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Double Trouble: Mass unemployment and benefit cuts after the pandemic

New Fabian Society analysis shows that planned benefit cuts could push between 1 and 3 million people into poverty.

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The government’s decision this year to increase the support available in universal credit was a huge boost to millions of families. In 2020 temporary social security rises brought vital help to people who lost work or who saw their earnings fall, as well as providing a welcome supplement to many already on low incomes.

However, in 2021 these measures will be even more important, after other emergency schemes come to an end. From April next year people who lose their job or whose earnings drop will not have other forms of protection. Huge numbers are likely to be affected, given expectations of widespread job losses.

Fabian Society analysis reveals that, with the planned benefit cuts, poverty will rise significantly over the medium term whether unemployment remains low or climbs to levels last seen in the 1980s:

  • No change in unemployment: the number in poverty rises by 1.1 million and child poverty rises by 400,000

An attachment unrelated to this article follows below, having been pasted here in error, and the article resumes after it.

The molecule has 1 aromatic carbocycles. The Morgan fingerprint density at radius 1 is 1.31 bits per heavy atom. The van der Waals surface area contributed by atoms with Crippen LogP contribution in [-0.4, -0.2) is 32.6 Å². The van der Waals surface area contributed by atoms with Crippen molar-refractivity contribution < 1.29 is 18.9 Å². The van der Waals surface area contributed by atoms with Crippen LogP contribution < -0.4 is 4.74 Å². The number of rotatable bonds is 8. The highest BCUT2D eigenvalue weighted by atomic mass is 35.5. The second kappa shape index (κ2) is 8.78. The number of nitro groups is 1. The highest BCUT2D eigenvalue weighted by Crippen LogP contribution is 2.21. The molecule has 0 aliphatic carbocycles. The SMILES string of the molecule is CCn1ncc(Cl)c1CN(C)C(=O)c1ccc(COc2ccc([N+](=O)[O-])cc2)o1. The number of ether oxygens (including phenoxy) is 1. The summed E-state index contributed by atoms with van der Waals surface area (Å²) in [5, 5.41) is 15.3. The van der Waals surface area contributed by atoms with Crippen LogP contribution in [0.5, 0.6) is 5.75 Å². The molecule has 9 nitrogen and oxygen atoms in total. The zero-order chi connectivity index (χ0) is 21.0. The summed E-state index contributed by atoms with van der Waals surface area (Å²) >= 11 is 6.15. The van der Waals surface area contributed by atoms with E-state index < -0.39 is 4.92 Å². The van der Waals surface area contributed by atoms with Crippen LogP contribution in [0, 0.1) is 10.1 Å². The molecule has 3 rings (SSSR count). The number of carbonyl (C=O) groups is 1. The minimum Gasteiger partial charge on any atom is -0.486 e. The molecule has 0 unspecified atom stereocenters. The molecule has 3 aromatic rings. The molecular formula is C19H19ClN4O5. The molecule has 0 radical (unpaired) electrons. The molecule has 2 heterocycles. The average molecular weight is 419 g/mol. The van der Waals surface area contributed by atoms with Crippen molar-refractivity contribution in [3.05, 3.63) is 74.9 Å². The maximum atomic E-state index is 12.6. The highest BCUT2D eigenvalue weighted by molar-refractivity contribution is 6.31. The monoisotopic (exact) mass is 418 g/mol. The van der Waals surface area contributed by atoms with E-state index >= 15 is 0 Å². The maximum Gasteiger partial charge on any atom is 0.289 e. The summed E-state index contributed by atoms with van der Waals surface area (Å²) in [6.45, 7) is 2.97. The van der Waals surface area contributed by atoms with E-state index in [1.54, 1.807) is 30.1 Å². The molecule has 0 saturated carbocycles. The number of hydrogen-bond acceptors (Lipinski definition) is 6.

• Mass unemployment: the number in poverty rises by 3.2 million and child poverty rises by 850,000

Without action, family incomes and spending power will fall and poverty will rise dramatically, compared to the position we have seen this year with emergency protective measures in place. It is now essential that ministers put the 2020 social security increases on a permanent footing.

Double Trouble is the first report for Social Security Solutions, a Fabian Society research project supported by a grant from the Standard Life Foundation. Read more about the project here

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Author

Andrew Harrop

Andrew Harrop is general secretary of the Fabian Society.

@andrew_harrop

Howard Reed

Howard Reed is Director of Landman Economics.

@HowardRReed

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